Differences between high-end and mid-priced fly rods
September 2010

Almost a year ago I became the proud owner of a state of the art 9wt Scott S4s fly rod.  It weighs a mere 4.1 ounces, is smooth, fast, loads quickly and is a dream to cast.  The soft tip and light weight make it extremely versatile.  I have been so enamoured with this rod I posted a review on this website.

On the down side, I have broken my 9wt twice in the last 10 months; both times ostensibly my fault.  On the first occasion I gilled a kahawai while fishing from my kayak and failed to release sufficient line before placing the rod, facing directly away from me, on the deck. This action created hair-pin bend pressure on the tip and produced the inevitable result, a broken rod tip.  On the second occasion I hooked-up close to my feet on the Tongariro and upon lifting the rod it broke at the tip in classic high stick fashion.

Fortunately I have a back up stick: a TFO Axiom.  Although it is twenty five percent heavier than the Scott S4s and nowhere near as much fun to cast, it has done more time on the kayak and the Tongariro ... and is yet to break.  Similarly my three Loomis GLX trout rods have been workhorses for the past 14 years, have travelled internationally, been dropped down cliff faces, clobbered with tungsten beads and bent by a great many fish - and I have yet to break one.  

So where could the problem lie with my latest high-end rod?   

Leading manufacturers are on a perpetual quest to produce lighter fly rods, as all things being equal, the lighter the rod the more efficient it is as a casting tool.  By way of example Sage (Xi3), Scott (S4s) and Loomis (NRX) have all introduced fast action 9 foot 9wt rods in the last 12 months, weighing less than 4.2 ounces.  The trend has also been toward softer tips to reduce swing weight, smooth casting, improve presentation and load the rod more quickly.

Although the new generation of light, fast fly rods are a joy to cast, the blanks need thin walls and are constructed with stiff ultra-high modulus graphite, both of these factors increasing fragility.  Even though manufacturers use high tech resins and/or wraps (know as scrims) of other materials, such as glass fibre or lower-modulus graphite to reinforce the blanks; state of the art rods are just not as tough as slightly heavier thicker-walled rods constructed with lower modulus graphite.  

To put ultra-high modulus into perspective, the revolutionary high modulus IM6 graphite, introduced to the rod-building industry in the 1980s, is rated at 38 million modulus, while the stiffest graphite fibres used in the production of current cutting edge rods have ratings around 80 million modulus.

The most recent innovation aimed at protecting and reinforcing ultra-high modulus graphite fibres involves the inclusion of nano silica particles in the epoxy resin. Loomis NRX (Nano Resin X) rods released in August 2010, are reputed to be 15% lighter and 20% stronger than their previous flagship models, the GLX series; but only time will tell how tough they prove to be.  Other manufacturers, including Hardy (SINTRIX) and St Croix (Elite), are also making use of the nano resin technology developed by 3M.  Scott, Orvis and Sage, on the other hand, having done some preliminary tests decided that at this stage the nano silica resins do not offer sufficient advantages to warrant new models constructed of it.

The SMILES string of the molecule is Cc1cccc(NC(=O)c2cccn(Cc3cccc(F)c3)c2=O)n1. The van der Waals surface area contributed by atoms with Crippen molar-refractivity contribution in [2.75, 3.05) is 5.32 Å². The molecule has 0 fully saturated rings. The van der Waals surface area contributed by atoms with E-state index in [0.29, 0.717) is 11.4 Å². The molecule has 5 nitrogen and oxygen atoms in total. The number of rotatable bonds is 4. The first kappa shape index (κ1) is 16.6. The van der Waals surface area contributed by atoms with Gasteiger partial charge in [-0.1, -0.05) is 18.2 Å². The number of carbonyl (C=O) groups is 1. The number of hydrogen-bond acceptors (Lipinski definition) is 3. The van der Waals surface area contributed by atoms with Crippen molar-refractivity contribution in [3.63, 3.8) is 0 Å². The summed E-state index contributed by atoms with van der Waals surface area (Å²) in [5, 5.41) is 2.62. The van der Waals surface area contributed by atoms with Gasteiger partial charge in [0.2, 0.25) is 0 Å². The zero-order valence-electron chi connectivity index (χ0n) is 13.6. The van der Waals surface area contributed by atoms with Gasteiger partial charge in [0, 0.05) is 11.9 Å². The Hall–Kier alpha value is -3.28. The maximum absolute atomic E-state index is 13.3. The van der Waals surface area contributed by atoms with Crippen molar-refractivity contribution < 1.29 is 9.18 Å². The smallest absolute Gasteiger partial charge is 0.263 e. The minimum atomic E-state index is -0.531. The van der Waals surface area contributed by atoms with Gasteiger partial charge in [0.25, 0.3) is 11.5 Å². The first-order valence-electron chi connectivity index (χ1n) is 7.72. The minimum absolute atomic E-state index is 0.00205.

In September 2010 I purchased two inexpensive TFO Professional Series fly rods (a 5wt and a 7wt) for my partner. With medium-fast actions I figured they would be easier for her to cast than my Loomis GLXs or the TFO Axiom.  While the finish and components are not at the level of my Scott S4s or Loomis Streamdance, they are excellent given the price.  Even though the hardware may not last forever, it is certainly good enough to provide many years of trouble free service.  And letís face it with technology developing at the present rate she will probably upgrade the rods in a few years anyway.  

Testing the TFO Professional Series fly rods on the Tongariro, I found them to be incredibly forgiving, smooth, and easy to cast, with surprising reserves of power in the butts for fighting strong fish and making longer casts.  Weighing in at 3.8 and 4.3 ounces they are not the lightest rods on the market, but on the water did not feel at all heavy and I enjoyed with fishing them !  Another pleasant surprise with the TFO rods is that they have a life-time no-questions warranty.  As parts are interchangeable the repaired rod is in most instances available within a week, which beats waiting 8 weeks for a factory repair.  Most top manufacturers produce excellent mid-priced rods, built with lower modulus graphite blanks and cheaper hardware than used on their high end models - the Sage Vantage, Loomis Xperience and Scott A3 series being good examples.

The gap in performance between medium-priced and top of the range fly rods is a lot narrower than it was a decade ago.  Recent developments in resin, taper and other aspects of rod action are easily applied to cheaper lower modulus rods, with little additional cost.  While modern medium priced rods are usually a little heavier than top end models, they cast almost as well and are invariably a good deal tougher.  Toughness is an important factor when you are in the backcountry and a broken rod could ruin a trip and waste a lot of effort.  In future I will be taking a much more serious look at mid-priced rods and weighing up the trade-offs, before leaping in at the top end.  I wait with anticipation to see if nano silica resin technology changes this perspective.